26 Nov 2016

Are your gut microbes making you fat?

From This Way Up, 12:40 pm on 26 November 2016

Eating high-calorie foods causes changes to the the bacteria living inside your gut which can hamper weight loss and contribute to yo-yo dieting, according to a new study.

Dr Chris Smith of The Naked Scientists tells Simon Morton about the study (published this week in the journal Nature by scientists from Israel's Weizmann Institute). 

The study suggests that the reason 80 percent of dieters relapse after losing weight, and even rebound to a higher body mass index within 12 months, could be down to their microbiomes - the unique communities of billions of bacteria which live on and inside us. 

The researchers tried to replicate the effect of 'yo-yo dieting' in mice by alternating them between high-calorie and low-calorie diets. The composition of the mice's intestinal flora changed when you fed them calorific foods. And when the mice ate less food the metabolic consequences of being overweight, including raised cholesterol and insulin levels, were also reversed.

Escherichia coli, one of the many species of bacteria present in the human gut

Escherichia coli, one of the many species of bacteria present in the human gut Photo: (Rocky Mountain Laboratories, NIAID, NIH - NIAID)

But the changes to the microbiome associated with an unhealthy diet persisted, almost lying dormant until the mice came off their diet and returned to eating less healthily. Christoph Thaiss and his colleagues found that it took over six months before these microbial populations started returning to their pre-obese state. And this time lag was important as exposure to an "obesogenic" environment before 6 months led to the weight returning quickly, and often rebounding to a higher level.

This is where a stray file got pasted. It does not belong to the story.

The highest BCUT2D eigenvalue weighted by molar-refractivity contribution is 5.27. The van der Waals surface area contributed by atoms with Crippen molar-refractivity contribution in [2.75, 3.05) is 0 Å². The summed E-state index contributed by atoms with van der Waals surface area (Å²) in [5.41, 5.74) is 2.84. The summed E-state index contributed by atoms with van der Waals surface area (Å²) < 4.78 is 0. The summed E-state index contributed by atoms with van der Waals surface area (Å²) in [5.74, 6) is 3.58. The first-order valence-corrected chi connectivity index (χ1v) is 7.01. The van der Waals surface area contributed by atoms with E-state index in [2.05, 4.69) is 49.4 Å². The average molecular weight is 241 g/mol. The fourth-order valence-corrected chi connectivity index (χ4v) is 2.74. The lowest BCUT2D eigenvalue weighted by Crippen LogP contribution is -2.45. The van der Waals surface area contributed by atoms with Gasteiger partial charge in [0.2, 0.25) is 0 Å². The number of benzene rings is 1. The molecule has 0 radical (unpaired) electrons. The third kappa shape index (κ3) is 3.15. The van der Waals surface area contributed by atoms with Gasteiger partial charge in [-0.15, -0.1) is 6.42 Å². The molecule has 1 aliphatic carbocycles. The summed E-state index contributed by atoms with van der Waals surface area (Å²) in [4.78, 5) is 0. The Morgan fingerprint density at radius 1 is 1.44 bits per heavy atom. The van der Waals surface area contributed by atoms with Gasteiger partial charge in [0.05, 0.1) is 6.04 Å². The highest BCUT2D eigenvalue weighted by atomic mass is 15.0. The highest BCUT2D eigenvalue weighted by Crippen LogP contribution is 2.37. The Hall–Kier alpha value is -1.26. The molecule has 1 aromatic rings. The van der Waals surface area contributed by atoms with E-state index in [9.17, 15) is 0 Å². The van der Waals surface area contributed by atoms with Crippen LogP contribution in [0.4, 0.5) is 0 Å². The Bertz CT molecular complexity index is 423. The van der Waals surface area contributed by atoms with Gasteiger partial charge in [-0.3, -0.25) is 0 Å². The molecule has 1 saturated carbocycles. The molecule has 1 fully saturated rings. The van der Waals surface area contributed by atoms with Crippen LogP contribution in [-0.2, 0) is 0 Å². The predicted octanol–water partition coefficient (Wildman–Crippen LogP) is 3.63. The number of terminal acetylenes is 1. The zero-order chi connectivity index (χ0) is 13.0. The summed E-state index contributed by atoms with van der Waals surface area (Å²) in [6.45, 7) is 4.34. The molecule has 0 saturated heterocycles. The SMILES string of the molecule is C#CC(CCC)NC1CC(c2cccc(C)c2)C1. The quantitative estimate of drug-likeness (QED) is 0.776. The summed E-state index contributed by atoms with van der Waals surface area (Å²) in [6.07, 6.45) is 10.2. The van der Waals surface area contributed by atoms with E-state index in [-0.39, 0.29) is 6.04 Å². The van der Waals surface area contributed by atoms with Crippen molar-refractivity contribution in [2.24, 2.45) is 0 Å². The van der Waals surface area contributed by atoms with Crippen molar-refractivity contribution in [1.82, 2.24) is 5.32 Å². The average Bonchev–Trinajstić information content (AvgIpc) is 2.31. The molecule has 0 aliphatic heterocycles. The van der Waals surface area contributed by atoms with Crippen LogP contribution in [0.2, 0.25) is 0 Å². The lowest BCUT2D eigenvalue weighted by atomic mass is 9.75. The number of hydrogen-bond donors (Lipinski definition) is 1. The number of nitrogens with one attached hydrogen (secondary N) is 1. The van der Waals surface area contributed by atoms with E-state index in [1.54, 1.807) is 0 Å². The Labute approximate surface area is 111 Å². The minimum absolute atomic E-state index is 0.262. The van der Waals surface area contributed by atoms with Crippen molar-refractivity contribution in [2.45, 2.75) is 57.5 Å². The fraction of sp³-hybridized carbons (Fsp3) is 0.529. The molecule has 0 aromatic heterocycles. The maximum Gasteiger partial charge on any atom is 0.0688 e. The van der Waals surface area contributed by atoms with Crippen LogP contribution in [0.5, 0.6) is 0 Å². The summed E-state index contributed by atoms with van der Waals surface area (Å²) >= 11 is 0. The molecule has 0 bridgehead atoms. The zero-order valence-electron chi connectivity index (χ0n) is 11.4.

The study could have implications for the more than 40 percent of the world's population who are now overweight. 

"The team speculate that this "lag effect" in the microbiome might be an evolved trait that, under normal circumstances, helps to maintain a stable state in the intestine. It prevents short-term changes in diet, or bouts of ill-health, from grossly changing our metabolic milieu. But in the world of plenty we now inhabit, it's turning out to be a pain in the posterior," Dr Smith said.